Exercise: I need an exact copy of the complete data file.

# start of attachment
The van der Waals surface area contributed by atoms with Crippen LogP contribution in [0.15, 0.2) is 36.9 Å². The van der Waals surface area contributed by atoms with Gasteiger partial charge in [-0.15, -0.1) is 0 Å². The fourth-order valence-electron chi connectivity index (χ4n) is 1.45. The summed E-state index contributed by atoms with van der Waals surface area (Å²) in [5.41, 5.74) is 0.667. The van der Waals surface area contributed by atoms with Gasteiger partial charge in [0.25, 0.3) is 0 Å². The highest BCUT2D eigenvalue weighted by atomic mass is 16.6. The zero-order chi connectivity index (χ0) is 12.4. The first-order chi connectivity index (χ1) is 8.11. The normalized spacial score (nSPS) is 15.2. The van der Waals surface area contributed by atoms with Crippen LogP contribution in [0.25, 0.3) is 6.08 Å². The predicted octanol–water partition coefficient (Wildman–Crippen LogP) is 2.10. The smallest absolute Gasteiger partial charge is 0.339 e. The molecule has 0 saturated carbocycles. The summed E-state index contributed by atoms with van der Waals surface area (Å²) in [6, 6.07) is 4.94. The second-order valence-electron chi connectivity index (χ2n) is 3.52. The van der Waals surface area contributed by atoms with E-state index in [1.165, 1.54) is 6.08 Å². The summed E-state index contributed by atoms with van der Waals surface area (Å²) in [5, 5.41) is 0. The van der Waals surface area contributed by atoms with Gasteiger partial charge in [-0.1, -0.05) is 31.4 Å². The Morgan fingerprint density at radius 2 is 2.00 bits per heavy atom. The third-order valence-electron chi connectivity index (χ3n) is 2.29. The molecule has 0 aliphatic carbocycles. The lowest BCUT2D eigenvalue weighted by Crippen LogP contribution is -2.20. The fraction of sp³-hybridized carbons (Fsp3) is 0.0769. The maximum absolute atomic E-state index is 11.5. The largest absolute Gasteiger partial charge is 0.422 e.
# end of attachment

The van der Waals surface area contributed by atoms with Crippen LogP contribution in [0.15, 0.2) is 36.9 Å². The van der Waals surface area contributed by atoms with Gasteiger partial charge in [-0.15, -0.1) is 0 Å². The fourth-order valence-electron chi connectivity index (χ4n) is 1.45. The summed E-state index contributed by atoms with van der Waals surface area (Å²) in [5.41, 5.74) is 0.667. The van der Waals surface area contributed by atoms with Gasteiger partial charge in [0.25, 0.3) is 0 Å². The highest BCUT2D eigenvalue weighted by atomic mass is 16.6. The zero-order chi connectivity index (χ0) is 12.4. The first-order chi connectivity index (χ1) is 8.11. The normalized spacial score (nSPS) is 15.2. The van der Waals surface area contributed by atoms with Crippen LogP contribution in [0.25, 0.3) is 6.08 Å². The predicted octanol–water partition coefficient (Wildman–Crippen LogP) is 2.10. The smallest absolute Gasteiger partial charge is 0.339 e. The molecule has 0 saturated carbocycles. The summed E-state index contributed by atoms with van der Waals surface area (Å²) in [6, 6.07) is 4.94. The second-order valence-electron chi connectivity index (χ2n) is 3.52. The van der Waals surface area contributed by atoms with E-state index in [1.165, 1.54) is 6.08 Å². The summed E-state index contributed by atoms with van der Waals surface area (Å²) in [5, 5.41) is 0. The van der Waals surface area contributed by atoms with Gasteiger partial charge in [-0.1, -0.05) is 31.4 Å². The Morgan fingerprint density at radius 2 is 2.00 bits per heavy atom. The third-order valence-electron chi connectivity index (χ3n) is 2.29. The molecule has 0 aliphatic carbocycles. The lowest BCUT2D eigenvalue weighted by Crippen LogP contribution is -2.20. The fraction of sp³-hybridized carbons (Fsp3) is 0.0769. The maximum absolute atomic E-state index is 11.5. The largest absolute Gasteiger partial charge is 0.422 e.